Sarkozy signs the law: French retire at 62, not 60

Retiring at 62 became law in France on Wednesday, a victory for President Nicolas Sarkozy's conservative government and a defeat for the unions that waged massive strikes and street protests to try to stop the austerity measure.

The law was published Wednesday in the government's official journal, meaning Sarkozy has signed it and it has gone into effect. The constitutional watchdog had approved the plan Tuesday after France's parliament passed it Oct. 27.

The success gives Sarkozy a boost on the international scene as France prepares to take over the leadership of the Group of 20 major economic powers starting Friday.

French union workers and others angry over having to work an extra two years had disrupted train and air travel, caused gasoline shortages and allowed garbage to pile up in the southern city of Marseille. More than a million people had repeatedly taken to the streets in protest.

Sarkozy said in a statement Wednesday that France's pension system had been "saved."

"(I am) fully aware that this is a difficult reform. But I always considered that my duty, and the duty of the government, was to carry it out," he said.

Unions had argued that retirement at 60 was a cornerstone of France's generous social benefit system, but the government said the entire pension system would have been jeopardized without the change because French people are living longer — an average of nearly 85 years for women and 78 for men.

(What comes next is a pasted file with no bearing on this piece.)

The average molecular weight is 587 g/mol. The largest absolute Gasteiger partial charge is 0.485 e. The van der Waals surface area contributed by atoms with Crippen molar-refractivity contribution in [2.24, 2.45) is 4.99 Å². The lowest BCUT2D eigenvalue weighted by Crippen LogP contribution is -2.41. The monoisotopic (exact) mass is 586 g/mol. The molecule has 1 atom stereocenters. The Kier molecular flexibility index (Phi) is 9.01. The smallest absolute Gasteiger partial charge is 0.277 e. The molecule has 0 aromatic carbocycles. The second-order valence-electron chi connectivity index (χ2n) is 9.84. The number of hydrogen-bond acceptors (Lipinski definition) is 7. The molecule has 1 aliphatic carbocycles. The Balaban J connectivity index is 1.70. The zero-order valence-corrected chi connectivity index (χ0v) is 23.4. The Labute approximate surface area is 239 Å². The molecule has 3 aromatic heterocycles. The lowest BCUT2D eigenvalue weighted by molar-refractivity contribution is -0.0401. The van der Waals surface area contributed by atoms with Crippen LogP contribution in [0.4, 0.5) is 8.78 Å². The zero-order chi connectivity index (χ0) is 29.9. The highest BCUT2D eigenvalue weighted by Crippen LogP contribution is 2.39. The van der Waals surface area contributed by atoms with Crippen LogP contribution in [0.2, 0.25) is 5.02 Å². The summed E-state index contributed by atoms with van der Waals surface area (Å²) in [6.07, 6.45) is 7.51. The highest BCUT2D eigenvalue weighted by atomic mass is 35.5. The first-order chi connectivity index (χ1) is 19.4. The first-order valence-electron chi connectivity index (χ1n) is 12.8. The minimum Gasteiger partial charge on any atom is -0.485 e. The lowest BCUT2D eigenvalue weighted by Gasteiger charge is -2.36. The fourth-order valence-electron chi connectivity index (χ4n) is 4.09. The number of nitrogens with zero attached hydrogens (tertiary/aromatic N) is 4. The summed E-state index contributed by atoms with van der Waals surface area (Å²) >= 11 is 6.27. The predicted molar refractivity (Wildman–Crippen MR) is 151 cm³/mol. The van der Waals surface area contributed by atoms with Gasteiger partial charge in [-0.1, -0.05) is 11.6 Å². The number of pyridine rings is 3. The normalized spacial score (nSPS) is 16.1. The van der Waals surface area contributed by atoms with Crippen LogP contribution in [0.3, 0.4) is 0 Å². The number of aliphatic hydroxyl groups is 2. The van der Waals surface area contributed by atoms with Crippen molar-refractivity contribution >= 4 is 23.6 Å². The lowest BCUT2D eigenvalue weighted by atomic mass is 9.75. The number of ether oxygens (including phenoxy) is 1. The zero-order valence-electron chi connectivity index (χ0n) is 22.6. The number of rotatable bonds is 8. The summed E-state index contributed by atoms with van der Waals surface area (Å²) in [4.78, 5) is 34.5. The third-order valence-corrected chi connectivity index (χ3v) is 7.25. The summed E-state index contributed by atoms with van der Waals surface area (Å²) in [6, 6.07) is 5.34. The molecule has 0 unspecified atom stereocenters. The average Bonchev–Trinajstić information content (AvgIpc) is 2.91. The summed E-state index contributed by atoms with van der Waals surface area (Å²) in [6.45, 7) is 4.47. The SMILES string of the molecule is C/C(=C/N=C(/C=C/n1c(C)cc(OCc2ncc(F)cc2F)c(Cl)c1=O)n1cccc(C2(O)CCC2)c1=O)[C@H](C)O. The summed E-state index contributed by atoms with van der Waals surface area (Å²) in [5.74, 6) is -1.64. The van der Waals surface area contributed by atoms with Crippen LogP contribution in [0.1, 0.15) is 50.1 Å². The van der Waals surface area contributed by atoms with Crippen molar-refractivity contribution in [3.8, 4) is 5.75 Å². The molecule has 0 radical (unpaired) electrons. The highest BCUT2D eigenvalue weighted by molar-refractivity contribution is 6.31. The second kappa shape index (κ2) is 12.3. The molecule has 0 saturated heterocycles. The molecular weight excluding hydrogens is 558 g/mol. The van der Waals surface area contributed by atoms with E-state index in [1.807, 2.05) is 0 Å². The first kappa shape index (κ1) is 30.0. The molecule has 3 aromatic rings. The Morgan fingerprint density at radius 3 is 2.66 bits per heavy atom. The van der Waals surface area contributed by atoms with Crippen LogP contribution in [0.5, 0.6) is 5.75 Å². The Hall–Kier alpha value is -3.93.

France's Socialist opposition, meanwhile, complained that Sarkozy had not taken complaints about the reform seriously. On France Culture radio, Socialist leader Martine Aubry said Sarkozy "thinks that by keeping his head down and not listening to anybody, he's showing courage."

Sarkozy's approval ratings are hovering around 35 percent, near their lowest levels since he took office in 2007.

He has not yet announced his intention to run in the 2012 presidential election, but with the tricky pension reform behind him, Sarkozy can now try to rebuild his popularity at home by turning to less contested matters.

Like many heavily indebted European governments, France is trying to cut back on spending. The pension reform is the latest successful push by a European government to cut back on government spending despite months of anti-austerity strikes and protests.

The French reform means that the minimum retirement age is now 62 instead of 60. Those who want to claim full pension benefits must now wait until age 67 instead of 65.